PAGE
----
NFL's Forgotten Innovator

Casual football fans might not be familiar with the name Clark Shaughnessy. But Len Pasquarelli writes that six decades after Shaughnessy first stepped onto a football field, his innovations on both sides of the ball are still very evident in today's game.

Even with extensive and tedious microfilm research, it is still difficult to accurately pinpoint the exact date on which Clark Shaughnessy first stepped foot on the practice field as an assistant coach and advisor to George Halas in 1951.

But if the first awkward lurch embedded in the moon's surface by Neil Armstrong was one small step for man, the giant footprint left behind by Shaughnessy after a long career in college and the NFL represented a quantum leap forward for all of football-kind. At some point in the next month or so, the 60th anniversary of the official start to Shaughnessy's 12-year career as a trusted Halas assistant will unfortunately pass pretty much unnoticed and uncelebrated.

It shouldn't.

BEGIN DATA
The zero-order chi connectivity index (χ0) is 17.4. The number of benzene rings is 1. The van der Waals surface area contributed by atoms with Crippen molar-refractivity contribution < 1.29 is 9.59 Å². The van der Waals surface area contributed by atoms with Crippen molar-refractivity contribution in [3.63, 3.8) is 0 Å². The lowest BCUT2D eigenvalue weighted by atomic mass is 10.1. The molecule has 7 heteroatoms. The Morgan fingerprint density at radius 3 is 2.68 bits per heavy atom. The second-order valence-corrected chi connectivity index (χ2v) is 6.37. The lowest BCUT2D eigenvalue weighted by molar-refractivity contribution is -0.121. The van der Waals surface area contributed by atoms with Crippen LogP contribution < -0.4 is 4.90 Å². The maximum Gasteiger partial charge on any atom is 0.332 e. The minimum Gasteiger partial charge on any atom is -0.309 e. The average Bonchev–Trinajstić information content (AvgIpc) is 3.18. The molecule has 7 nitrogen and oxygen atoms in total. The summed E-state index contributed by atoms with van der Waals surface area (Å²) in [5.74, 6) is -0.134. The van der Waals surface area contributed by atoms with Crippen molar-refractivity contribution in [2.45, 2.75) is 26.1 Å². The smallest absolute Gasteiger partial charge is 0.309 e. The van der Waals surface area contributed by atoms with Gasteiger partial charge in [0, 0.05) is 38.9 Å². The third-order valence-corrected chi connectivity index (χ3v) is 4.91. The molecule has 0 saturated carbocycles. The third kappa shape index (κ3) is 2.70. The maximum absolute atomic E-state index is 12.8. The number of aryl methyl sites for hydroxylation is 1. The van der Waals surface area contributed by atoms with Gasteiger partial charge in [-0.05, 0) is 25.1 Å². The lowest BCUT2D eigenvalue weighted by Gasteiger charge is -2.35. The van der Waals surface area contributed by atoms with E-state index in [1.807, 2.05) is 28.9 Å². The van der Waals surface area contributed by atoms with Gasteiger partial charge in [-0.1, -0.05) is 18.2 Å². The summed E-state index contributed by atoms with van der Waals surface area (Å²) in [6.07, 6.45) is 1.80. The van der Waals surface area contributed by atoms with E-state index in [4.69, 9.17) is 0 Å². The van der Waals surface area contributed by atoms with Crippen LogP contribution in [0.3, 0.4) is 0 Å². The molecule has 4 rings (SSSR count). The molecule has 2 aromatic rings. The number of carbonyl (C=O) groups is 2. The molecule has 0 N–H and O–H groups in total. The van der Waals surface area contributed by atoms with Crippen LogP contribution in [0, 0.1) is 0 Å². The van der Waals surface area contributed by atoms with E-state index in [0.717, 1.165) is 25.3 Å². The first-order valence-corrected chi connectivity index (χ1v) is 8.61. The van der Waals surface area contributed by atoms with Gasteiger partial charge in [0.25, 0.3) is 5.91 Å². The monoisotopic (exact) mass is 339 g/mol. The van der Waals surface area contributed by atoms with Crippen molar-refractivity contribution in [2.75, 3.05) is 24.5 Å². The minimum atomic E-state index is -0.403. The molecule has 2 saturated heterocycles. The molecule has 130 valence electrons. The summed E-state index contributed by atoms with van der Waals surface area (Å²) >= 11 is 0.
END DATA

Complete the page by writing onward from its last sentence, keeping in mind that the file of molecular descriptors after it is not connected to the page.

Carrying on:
A few things bring the rather esoteric but still significant anniversary to mind: The knee injury to Terrell Owens, and his potential Hall of Fame candidacy in the future, offered a reminder that the Canton shrine doesn't include a category for great assistant coaches (legendary Steelers defensive coordinator Dick LeBeau, it should be recalled, was enshrined two years ago as a player). And all the chatter the past couple weeks about possible supplemental draft choice Terrelle Pryor, and the speculation the former Ohio State star might apprentice in the NFL as a "Wildcat" quarterback, fueled some debate about the game's greatest innovators.

In both categories, as an assistant coach and a true football pioneer, Shaughnessy - who is unknown to an entire generation of football fans, and regrettably overlooked even by those somewhat familiar with his work, and who was a semifinalist for the Hall of Fame a few years ago - was a giant.

"He definitely belongs in that (innovator) category," said former NFL coach and front office executive Bill Parcells, an amateur historian of the game, a few years ago. "He lent a lot of ideas to the game."